The Lean Startup methodology has created a frenzy to pivot. Entrepreneurs seek instant gratification, and when they don’t get it, they rush to pivot. The market is strewn with false negativities as a result, because entrepreneurs don’t have the patience to stay with a concept, develop it, and sell it.
ADARA is a counter-example that pivoted, but to an idea that took a lot of lengthy selling to gain ground.
Sramana Mitra: Let’s start at the very beginning of your journey. Where are you from? Where were you born, raised, and in what kind of background?
Charles Mi: I was born in China. I’m a first-generation immigrant. I came to the US when I was around 12. I went to college at UNC, Chapel Hill and then came west to California for graduate school at Stanford. That was my educational background. I started my career at IBM Almaden Research. It was a very exciting first job. I was actually building an anti-money laundering solution using data from the public Internet and also from financial institutions.
Sramana Mitra: This was fraud prevention for money laundering?
Charles Mi: Yes, this is fraud prevention. What organizations were looking for was basically, “How do we identify money laundering online?” We were putting together this solution where we were not only using the financial institutions data but trying to connect various financial institutions data together into an ecosystem. We use a lot of signals from both structured and unstructured side to try to do a better detection.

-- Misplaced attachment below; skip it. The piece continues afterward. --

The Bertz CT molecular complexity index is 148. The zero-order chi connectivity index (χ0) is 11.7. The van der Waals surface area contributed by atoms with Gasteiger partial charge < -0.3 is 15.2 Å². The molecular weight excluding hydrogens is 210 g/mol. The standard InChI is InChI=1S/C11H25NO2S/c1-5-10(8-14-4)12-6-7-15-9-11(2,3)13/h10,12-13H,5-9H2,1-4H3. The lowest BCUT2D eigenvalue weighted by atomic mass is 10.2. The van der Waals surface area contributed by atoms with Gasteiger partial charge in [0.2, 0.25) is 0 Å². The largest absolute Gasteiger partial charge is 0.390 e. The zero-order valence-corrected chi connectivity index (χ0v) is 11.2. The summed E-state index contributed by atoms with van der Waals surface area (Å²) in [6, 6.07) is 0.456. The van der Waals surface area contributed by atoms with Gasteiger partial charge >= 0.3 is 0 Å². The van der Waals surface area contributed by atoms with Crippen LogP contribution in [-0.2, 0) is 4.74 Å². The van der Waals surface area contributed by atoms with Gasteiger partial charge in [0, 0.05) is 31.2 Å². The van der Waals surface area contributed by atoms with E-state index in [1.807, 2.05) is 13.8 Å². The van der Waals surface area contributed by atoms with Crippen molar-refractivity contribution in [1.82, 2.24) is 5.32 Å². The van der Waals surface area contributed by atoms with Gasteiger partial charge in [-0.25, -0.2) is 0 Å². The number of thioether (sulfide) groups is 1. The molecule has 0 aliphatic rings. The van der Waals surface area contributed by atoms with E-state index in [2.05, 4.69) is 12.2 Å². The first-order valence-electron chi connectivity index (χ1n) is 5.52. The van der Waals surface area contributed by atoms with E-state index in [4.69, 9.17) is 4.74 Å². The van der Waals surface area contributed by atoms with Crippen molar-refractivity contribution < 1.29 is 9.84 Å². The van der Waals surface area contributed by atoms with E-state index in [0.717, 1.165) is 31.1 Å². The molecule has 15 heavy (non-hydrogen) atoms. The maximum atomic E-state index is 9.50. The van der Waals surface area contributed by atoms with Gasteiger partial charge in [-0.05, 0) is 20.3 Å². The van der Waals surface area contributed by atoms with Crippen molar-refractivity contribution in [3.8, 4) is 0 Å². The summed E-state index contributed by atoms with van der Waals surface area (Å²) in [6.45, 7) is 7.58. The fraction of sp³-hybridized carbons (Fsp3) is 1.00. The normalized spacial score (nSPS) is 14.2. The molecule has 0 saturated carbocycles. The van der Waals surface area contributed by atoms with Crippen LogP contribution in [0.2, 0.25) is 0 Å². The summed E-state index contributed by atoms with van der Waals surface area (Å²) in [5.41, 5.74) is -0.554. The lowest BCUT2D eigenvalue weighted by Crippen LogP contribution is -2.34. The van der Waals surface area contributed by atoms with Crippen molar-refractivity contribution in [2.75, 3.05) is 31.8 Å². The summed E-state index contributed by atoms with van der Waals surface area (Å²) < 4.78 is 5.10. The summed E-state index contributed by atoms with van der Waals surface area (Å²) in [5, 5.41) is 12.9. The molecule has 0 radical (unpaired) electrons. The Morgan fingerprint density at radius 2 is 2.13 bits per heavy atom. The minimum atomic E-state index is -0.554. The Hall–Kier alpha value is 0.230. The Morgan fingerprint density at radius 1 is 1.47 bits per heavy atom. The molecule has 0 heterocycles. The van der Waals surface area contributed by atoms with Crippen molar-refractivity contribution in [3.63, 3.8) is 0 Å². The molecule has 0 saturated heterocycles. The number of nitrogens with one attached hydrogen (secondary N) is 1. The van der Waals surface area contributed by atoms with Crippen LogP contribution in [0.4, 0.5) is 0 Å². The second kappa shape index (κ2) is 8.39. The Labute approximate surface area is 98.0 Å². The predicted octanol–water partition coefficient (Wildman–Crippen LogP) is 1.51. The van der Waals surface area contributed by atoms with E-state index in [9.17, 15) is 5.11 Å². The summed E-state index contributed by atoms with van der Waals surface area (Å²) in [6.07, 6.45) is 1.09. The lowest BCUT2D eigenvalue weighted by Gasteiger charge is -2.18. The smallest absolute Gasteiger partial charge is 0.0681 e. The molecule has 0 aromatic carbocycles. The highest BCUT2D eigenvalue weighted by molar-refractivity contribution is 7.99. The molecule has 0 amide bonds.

Sramana Mitra: What year are we talking?
Charles Mi: That was 2003 to 2004.
Sramana Mitra: How long did you work in IBM?
Charles Mi: I worked there for two and a half years. When I first started, it was a bit smaller. When I left, it was much bigger. In the beginning, that product was just an idea. It was more of a research project. Then the solution team came in and really saw the value that we built. Eventually, it became a product.
Sramana Mitra: What happened after you left IBM? What was your next move?
Charles Mi: My research background back at school was in Natural Language Processing. That was why IBM hired me for that particular role. While working through these different projects, I started getting exposed to the value of data and seeing the Internet not just as a source of facts, but also as a source of attitudes and opinions.
I and my co-founder, who went to Stanford with me, started a company together that focused on building a search engine for attitude. Our proposition was that we know Google is really good at searching for facts, but we were saying, “There is a missing link here for day-to-day information retrieval. People are also looking for opinions, trends, and other things.” We started working on OpinMind, which was a search engine for attitude. In OpinMind, you basically see people getting excited about a movie or how many people are going to see the movie. If it’s a movie that’s already out there, what do they like about it?